As you know, Google announced their Hummingbird algorithm about a month after it launched, claiming no one noticed and no one should notice. But we do think we did notice but no one can confirm that outside of Google and they won't.
Some forward thinking SEOs and webmasters are already thinking up what the end game for Google is with Hummingbird and how to adapt their sites to fit that box.
A WebmasterWorld thread has some really interesting conversation around what some believe the key difference is before and after Hummingbird.
Unique Content versus Useful Content
While unique content is more of a Google Panda related thing, useful content although Panda, is maybe more Hummingbird.
Google understands searchers queries differently with Hummingbird than they did before. So how can the search results not change. How can you as a webmaster change your content to make it more useful, while it still being unique, to encourage Google to show your site over your competitors.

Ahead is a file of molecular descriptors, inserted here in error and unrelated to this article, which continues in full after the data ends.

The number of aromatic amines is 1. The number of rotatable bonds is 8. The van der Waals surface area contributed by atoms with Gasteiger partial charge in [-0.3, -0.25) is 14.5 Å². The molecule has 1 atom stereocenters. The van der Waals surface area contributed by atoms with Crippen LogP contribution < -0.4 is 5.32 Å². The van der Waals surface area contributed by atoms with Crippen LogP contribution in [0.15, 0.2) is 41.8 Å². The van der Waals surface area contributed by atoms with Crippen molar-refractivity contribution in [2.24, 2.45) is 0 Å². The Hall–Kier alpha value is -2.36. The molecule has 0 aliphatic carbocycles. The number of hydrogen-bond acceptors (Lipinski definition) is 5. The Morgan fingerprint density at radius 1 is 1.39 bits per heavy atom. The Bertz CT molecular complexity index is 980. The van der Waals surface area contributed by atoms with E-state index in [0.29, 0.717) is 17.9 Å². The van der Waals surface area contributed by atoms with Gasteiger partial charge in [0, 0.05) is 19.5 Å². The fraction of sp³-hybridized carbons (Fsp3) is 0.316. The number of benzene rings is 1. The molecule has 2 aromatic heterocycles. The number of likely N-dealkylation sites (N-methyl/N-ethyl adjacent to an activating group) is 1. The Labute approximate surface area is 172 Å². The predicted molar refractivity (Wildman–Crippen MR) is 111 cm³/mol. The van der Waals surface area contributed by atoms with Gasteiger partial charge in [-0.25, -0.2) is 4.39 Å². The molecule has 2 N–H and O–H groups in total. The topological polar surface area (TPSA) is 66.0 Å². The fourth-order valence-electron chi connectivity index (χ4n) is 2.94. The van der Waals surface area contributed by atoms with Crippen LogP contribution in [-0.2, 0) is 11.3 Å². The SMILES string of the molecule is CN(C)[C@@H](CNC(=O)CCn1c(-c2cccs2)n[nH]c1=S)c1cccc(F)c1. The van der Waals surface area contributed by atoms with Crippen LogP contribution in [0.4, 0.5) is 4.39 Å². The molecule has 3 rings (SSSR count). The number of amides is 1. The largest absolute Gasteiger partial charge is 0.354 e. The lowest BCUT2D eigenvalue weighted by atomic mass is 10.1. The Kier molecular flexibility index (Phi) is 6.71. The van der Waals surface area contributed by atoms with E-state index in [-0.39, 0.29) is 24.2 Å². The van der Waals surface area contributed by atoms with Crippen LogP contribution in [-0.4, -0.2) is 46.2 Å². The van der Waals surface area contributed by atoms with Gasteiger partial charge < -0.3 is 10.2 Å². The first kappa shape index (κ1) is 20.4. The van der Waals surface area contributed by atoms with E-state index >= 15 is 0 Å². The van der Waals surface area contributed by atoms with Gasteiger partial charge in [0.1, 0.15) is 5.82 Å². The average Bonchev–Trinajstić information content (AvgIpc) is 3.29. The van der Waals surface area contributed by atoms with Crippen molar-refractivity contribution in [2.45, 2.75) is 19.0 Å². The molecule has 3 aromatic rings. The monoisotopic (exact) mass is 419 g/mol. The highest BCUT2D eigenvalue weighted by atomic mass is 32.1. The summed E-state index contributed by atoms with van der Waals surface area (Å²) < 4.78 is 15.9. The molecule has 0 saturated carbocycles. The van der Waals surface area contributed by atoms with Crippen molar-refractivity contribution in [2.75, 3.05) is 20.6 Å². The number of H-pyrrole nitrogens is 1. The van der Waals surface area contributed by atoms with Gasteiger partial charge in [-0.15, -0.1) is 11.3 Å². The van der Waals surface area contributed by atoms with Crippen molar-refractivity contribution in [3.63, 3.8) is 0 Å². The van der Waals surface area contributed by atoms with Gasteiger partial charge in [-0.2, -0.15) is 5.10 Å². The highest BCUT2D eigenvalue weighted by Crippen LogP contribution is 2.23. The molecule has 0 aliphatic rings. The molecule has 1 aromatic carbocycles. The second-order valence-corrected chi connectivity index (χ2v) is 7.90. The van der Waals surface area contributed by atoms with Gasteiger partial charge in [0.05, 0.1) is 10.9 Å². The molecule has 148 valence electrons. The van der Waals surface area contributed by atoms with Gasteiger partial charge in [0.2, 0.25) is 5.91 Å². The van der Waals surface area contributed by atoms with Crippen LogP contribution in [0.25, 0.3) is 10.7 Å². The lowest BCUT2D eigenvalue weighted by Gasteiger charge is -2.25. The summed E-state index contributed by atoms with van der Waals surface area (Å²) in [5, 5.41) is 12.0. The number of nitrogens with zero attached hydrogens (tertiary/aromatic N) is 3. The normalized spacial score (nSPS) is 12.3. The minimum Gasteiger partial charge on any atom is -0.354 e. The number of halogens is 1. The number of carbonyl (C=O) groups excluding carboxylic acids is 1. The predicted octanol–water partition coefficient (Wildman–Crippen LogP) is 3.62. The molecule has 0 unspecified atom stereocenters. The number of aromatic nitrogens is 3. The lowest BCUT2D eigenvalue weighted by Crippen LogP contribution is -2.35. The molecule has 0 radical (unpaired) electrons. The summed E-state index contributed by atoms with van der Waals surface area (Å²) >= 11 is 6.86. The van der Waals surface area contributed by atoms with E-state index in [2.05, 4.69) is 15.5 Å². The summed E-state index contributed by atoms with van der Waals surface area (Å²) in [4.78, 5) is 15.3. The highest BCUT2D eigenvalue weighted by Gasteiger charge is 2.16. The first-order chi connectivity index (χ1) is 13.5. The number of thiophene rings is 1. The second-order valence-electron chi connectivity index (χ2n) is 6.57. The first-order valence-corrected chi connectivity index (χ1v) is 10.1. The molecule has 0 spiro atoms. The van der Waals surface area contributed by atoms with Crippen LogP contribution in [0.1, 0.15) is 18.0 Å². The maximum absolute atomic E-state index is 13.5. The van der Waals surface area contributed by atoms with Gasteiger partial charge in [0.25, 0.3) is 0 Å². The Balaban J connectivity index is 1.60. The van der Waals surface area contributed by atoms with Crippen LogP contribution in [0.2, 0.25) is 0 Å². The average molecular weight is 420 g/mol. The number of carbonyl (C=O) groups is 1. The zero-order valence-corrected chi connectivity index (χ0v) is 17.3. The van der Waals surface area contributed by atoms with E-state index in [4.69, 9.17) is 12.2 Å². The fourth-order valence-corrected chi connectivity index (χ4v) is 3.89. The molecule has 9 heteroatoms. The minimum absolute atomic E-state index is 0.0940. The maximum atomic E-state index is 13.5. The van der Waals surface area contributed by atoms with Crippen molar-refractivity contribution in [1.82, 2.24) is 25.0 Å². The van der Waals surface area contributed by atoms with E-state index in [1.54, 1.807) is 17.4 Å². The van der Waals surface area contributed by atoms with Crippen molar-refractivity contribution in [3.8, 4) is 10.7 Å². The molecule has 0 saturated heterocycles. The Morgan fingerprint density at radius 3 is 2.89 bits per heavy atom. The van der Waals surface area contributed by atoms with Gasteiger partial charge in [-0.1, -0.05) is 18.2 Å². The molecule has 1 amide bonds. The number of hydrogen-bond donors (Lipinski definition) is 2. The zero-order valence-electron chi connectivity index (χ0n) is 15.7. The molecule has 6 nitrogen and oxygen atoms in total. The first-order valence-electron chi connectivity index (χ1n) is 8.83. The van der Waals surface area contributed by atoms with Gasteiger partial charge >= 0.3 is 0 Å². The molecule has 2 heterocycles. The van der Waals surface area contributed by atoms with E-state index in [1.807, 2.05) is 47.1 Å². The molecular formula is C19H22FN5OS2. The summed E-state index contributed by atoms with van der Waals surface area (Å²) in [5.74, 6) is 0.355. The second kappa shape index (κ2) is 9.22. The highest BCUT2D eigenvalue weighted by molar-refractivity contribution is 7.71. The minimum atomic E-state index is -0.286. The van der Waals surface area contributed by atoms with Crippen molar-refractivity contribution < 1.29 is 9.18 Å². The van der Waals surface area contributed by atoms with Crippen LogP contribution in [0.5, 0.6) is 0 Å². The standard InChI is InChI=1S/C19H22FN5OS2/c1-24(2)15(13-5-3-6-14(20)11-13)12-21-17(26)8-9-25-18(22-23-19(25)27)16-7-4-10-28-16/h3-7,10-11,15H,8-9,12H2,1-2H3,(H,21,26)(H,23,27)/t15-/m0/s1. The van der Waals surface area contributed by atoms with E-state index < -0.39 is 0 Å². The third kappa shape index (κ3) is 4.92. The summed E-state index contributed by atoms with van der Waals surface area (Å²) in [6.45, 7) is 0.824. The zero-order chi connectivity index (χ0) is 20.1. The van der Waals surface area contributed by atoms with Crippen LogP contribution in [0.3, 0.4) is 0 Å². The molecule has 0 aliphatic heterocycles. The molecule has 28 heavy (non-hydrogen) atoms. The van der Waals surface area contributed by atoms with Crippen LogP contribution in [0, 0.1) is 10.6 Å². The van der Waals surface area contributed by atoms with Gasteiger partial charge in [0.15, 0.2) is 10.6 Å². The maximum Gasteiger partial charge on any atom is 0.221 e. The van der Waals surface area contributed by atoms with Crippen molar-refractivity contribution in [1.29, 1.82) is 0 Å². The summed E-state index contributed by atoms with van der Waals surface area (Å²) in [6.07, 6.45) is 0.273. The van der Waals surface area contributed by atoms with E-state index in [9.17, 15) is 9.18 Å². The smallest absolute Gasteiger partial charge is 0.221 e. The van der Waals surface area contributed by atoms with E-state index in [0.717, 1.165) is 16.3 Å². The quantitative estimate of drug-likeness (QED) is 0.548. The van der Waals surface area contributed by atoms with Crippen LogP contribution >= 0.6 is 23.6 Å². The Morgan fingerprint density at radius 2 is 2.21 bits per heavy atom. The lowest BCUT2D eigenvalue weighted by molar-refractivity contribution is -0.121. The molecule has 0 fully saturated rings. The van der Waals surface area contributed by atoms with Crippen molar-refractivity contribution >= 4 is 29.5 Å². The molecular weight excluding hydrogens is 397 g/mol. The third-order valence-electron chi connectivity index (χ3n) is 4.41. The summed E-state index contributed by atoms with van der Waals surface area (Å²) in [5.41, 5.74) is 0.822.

WebmasterWorld moderator, Robert Charlton, explained it so incredibly well:
It's no longer just a single page and its title satisfying a query... It becomes a whole site satisfying a range of users. With that kind of scope, the individual referrers are both less easy to specify and less determined by the landing page itself. Actually, not so different from what some of us have been preaching.
Don't optimize for keywords, optimize for a satisfied customer from stage one of the buying cycle to the end. Is it that easy? What if you don't offer all the stages? Well, I assume that is not exactly the point.
Robert believes this will eventually lead to search results that are "less a collection of content farms and more a collection of pages created with the user genuinely in mind." I am not 100% confident.
Keep in mind, this is just one theory of many and for the most part, the search results did not change that much compared to let's say Penguin 2.1.
Forum discussion at WebmasterWorld.